Wi-Fi Protected Access

Paladion
By Paladion

May 24, 2007

Wired Equivalent Privacy (WEP), the previous security mechanism for wireless LANs can today be broken in about 2 minutes. So wireless equipment vendors provided improved security mechanisms in their products. But these enhanced security mechanisms were proprietary and did not work with one another. So the Wi-Fi Alliance introduced Wi-Fi Protected Access – it has become an effective standard implemented across multi-vendor devices.

Wired Equivalent Privacy (WEP), the previous security mechanism for wireless LANs can today be broken in about 2 minutes. So wireless equipment vendors provided improved security mechanisms in their products. But these enhanced security mechanisms were proprietary and did not work with one another. So the Wi-Fi Alliance introduced Wi-Fi Protected Access – it has become an effective standard implemented across multi-vendor devices.

Modes of Operation

Wi-Fi Protected Access supports two modes of operation, namely WPA Personal or Pre-Shared Key (PSK) mode and WPA Enterprise Mode. While the PSK mode uses a shared secret for authentication and a device specific management of user credentials, the enterprise mode uses RADIUS protocol for authentication and key distribution. Due to the difficulty with key distribution and the risk of susceptibility to dictionary attacks, WPA Enterprise mode is more secure than the WPA PSK mode. The WPA PSK mode is more suited to home users and small businesses, and the WPA Enterprise mode is preferred for medium and large enterprises. This article describes WPA in Enterprise mode.

Security enhancements in WPA

The major security enhancements in Wi-Fi Protected Access over WEP include

  • Authentication using IEEE 802.1x
  • Encryption using Temporal Key Integrity Protocol (TKIP)
  • Data integrity check using Message Integrity Code (MIC) and Integrity Check Value (ICV)
  • Frame counter to defend against replay attacks

How WPA Authentication works

WPA primarily uses IEEE 802.1x authentication. The WPA authentication occurs in two phases. In the first phase, the wireless client initiates a connection to the access point. Once a connection has been established, the access point blocks the client from communicating further. Then WPA requests for user authentication with an authentication server such as RADIUS or LDAP based on IEEE 802.1x/EAP framework. With Extensible Authentication Protocol (EAP), both the client and the server mutually authenticate each other through the access point. The three common EAP types supported are EAP-TLS, EAP-TTLS and PEAP.

During the second phase, after user authentication succeeds, the wireless client joins the Wireless LAN and both the authentication server and the client simultaneously generate a Pairwise Master Key (PMK). Then a 4-way handshake completes the process of authenticating the access point with the client, establishing and installing the TKIP encryption keys. Further communication between the wireless client and the access point is encrypted.

WPA Encryption with TKIP

Some of the salient features introduced by the use of TKIP in WPA include 48-bit initialization vectors, per-packet key generation and distribution, and a message integrity code (also known as 'Michael').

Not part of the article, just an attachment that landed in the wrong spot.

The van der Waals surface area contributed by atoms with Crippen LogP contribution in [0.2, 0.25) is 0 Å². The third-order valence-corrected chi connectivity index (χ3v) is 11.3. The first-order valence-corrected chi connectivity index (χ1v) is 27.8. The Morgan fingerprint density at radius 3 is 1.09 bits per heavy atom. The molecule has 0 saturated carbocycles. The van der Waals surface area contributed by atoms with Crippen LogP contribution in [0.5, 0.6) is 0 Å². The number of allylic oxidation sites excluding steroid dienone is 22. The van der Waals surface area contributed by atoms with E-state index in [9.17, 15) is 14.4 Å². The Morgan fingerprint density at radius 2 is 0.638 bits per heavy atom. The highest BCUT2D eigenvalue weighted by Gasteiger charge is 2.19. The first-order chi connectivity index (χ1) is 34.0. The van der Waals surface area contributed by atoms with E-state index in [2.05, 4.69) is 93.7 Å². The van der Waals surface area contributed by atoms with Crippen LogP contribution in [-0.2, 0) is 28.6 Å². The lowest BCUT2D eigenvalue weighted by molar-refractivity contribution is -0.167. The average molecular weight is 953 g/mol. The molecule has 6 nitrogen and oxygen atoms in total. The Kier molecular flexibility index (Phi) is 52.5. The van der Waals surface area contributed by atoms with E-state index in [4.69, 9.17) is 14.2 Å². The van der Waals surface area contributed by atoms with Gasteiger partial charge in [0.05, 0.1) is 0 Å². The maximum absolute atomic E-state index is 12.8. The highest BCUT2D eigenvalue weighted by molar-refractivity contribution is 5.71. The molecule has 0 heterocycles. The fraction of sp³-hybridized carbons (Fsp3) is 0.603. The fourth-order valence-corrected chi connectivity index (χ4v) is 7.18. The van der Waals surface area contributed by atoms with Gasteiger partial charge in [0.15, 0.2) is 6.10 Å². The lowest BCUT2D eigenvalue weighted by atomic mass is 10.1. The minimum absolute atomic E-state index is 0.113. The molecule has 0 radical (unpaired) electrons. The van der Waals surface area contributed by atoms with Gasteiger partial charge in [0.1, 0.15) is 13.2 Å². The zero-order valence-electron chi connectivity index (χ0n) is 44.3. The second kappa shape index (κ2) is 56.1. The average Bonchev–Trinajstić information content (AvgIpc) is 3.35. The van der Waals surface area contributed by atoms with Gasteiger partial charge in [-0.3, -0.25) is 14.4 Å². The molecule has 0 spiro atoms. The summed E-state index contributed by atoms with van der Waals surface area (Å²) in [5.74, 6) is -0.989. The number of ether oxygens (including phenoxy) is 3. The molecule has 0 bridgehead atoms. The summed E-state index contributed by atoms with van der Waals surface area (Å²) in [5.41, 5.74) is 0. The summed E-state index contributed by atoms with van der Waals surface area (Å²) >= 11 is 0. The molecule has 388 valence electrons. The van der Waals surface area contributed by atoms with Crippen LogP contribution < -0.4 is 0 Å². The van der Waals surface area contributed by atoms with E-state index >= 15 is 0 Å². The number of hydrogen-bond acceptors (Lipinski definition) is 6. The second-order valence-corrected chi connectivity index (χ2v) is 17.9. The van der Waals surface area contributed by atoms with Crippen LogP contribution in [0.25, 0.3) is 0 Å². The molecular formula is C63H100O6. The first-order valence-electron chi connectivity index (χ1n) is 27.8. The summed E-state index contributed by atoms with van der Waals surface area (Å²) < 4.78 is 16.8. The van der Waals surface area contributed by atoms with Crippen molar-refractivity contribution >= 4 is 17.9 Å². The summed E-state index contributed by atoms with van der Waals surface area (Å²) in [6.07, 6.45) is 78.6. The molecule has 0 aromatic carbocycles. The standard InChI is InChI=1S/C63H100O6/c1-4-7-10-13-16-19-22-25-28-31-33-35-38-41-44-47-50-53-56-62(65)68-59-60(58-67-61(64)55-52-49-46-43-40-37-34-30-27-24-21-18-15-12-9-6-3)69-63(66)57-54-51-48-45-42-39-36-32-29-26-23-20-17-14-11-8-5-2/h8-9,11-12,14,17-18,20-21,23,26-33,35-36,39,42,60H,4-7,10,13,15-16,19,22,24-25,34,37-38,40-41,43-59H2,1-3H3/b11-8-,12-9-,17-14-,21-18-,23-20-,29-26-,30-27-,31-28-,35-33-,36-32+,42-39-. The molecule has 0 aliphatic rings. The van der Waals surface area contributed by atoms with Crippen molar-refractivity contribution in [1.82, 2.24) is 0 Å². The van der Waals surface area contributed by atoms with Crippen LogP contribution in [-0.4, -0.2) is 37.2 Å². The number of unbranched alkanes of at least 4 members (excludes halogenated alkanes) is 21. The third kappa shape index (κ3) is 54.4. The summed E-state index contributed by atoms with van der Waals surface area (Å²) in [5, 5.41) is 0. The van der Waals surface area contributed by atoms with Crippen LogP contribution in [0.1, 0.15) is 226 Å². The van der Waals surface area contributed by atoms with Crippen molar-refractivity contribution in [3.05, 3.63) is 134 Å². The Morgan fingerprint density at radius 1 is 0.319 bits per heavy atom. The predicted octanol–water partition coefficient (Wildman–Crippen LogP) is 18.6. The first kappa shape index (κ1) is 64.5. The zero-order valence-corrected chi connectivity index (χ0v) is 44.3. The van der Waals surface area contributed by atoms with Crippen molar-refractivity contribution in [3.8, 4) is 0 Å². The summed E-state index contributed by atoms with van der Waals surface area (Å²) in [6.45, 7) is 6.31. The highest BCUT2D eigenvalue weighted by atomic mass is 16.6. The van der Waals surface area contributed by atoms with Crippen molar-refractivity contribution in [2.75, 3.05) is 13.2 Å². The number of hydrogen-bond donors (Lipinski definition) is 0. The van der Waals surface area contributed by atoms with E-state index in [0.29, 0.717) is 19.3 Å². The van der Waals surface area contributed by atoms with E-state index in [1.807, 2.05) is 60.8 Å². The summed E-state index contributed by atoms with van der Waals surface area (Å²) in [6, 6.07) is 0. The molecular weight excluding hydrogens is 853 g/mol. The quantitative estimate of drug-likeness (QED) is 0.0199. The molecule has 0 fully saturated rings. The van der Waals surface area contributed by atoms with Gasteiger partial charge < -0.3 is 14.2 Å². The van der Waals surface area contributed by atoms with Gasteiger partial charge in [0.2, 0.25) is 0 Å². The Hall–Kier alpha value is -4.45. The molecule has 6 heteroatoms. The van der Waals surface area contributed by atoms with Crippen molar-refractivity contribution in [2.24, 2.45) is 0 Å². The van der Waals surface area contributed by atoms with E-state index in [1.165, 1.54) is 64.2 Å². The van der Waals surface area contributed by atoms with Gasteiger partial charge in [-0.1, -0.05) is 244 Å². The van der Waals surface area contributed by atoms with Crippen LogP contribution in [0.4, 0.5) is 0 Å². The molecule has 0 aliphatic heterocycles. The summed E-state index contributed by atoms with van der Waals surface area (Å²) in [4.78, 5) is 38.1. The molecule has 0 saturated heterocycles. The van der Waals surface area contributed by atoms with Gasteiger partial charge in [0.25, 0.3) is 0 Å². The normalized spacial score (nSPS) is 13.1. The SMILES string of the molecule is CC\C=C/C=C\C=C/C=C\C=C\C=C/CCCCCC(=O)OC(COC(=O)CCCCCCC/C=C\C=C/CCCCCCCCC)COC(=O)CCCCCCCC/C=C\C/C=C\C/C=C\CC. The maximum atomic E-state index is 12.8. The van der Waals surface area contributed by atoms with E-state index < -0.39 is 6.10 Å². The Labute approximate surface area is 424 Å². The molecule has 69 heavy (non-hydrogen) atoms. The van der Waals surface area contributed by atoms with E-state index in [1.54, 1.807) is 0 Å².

In busy networks attackers can decrypt WEP frames qickly because the 24-bit IVs used in WEP are repeated more often. This is more difficult in WPA because WPA uses 48-bit IVs and it takes longer to reuse the same IV. Unlike WEP, WPA automatically generates unique encryption keys periodically to encrypt every data packet during a session.

In WEP, data integrity is provided by a 4-byte Integrity Check Value (ICV). Although the ICV is encrypted, attackers can modify the data and recalculate the ICV and update it in the frame. In case of WPA, the frame is encrypted along with an 8-byte message integrity code (MIC) placed between the payload and the 4-byte ICV. MIC also protects against replay attacks by using a new frame counter.

WPA_Network_Diagram

Figure 1: WPA Network Diagram

Next generation Wi-Fi Security

WPA 2, the next generation of Wi-Fi security, is an interoperable implementation of the IEEE 802.11i standard. WPA 2 uses the Advanced Encryption Standard (AES) encryption algorithm along with Cipher Block Chaining Message Authentication Code Protocol (CCMP) in Counter Mode. AES Counter Mode is a block cipher that uses a 128-bit key to encrypt 128-bit blocks of data at a time. The CCMP algorithm generates a message integrity code (MIC) that provides non-repudiation and integrity of data for the wireless frame.

WPA 2 offers a higher level of security than WPA because AES offers stronger encryption than Temporal Key Integrity Protocol (TKIP). WPA 2 creates unique session keys on every association for each client. This ensures that every packet sent over the wireless LAN is encrypted with a unique key, enhancing security greatly. WPA is still considered secure and TKIP has not been broken.

Mapping WPA and WPA 2 to IEEE 802.11i

As we have seen Wi-Fi Protected Access is a subset of the IEEE 802.11i standard. Here's a snapshot of the mapping between WPA/WPA2 and the IEEE 802.11i standard.

Map_WPA_802.11i

Figure 2: Map - WPA 802.11i

Additional References


Tags: Technical

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